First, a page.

July / August GM Update: Walking the Walk
I wrote at the beginning of the year that the Co-op model of business was a blueprint for the future. The concept of “planet, principles and people before profit” is a guide for how cooperatives can run a successful business that puts more back into the community and local economy than national chains, while using less resources and creating less waste.
Needless to say, even the cooperative model has been challenged since the pandemic broke out four months ago. We’ve had to change a lot about running a grocery store where, even in a pandemic, thousands of people are stopping in daily.
But we’re not moving away from that cooperative model, because that model will continue to serve our community the best, especially in a time when small businesses and neighbors might be on unsteady financial footing. We are redoubling our efforts to support local producers and businesses, to provide grants and sponsorships for local organizations and community events, and to be a really fantastic place to work, too!
Check out some of the highlights in this edition of the Co-op’s bi-monthly newsletter below.
One example of the way the Co-op comes through for the community: Co-op owners have now donated over $20,000 in patronage dividends to the Ashland Emergency Food Bank. The AEFB has been serving Ashland and the surrounding area for 45 years now, and as some loans and benefits may finish at the end of this month, AEFB will continue to play a critical role in keeping this community fed. AEFB will be the first designee for the Change for Good program throughout July, so please consider rounding up at the register. Read this short interview with AEFB’s executive director, George Kramer, to learn more about this cornerstone of caring in Ashland.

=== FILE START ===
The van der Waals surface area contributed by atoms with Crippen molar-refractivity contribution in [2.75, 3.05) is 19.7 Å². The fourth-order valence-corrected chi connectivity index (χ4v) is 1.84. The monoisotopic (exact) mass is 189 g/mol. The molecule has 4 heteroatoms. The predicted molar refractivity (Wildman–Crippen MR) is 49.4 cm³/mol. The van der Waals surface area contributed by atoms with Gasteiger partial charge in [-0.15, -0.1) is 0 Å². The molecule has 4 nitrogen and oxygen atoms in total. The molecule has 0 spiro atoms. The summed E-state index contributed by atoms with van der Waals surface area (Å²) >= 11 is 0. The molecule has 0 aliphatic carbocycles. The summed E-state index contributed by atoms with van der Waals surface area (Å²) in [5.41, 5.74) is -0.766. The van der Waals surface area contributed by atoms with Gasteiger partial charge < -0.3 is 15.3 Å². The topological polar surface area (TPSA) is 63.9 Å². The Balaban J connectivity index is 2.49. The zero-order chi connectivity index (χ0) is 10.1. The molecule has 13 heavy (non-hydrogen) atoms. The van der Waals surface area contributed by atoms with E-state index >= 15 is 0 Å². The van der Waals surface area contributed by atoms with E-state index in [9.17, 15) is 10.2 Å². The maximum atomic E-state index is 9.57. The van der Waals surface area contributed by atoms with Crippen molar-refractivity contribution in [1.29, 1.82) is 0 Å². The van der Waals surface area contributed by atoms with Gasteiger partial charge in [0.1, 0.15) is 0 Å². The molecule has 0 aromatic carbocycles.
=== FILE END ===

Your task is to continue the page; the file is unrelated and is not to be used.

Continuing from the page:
In order to better serve Co-op owners, the Co-op now offers online shopping through our eGrocery program. You can now shop from over 5,000 items for contactless curbside pick-up at the store, or contactless delivery in the Ashland area, thanks to assistance from the Rotary Club of Ashland. (Or if you’re just looking for a quick bite without the wait, you can also use this service to order sandwiches, smoothies, burritos, coffee, and all your other Co-op Kitchen favorites to pick-up in the store.) This is a big first for the Co-op, and we know how helpful this will be for the community in the long term. We would love feedback on your experience shopping online - learn more about how to set up an account and order here. If you're not a Co-op owner yet, you can learn more about the benefits and how to start for as low as $10 here.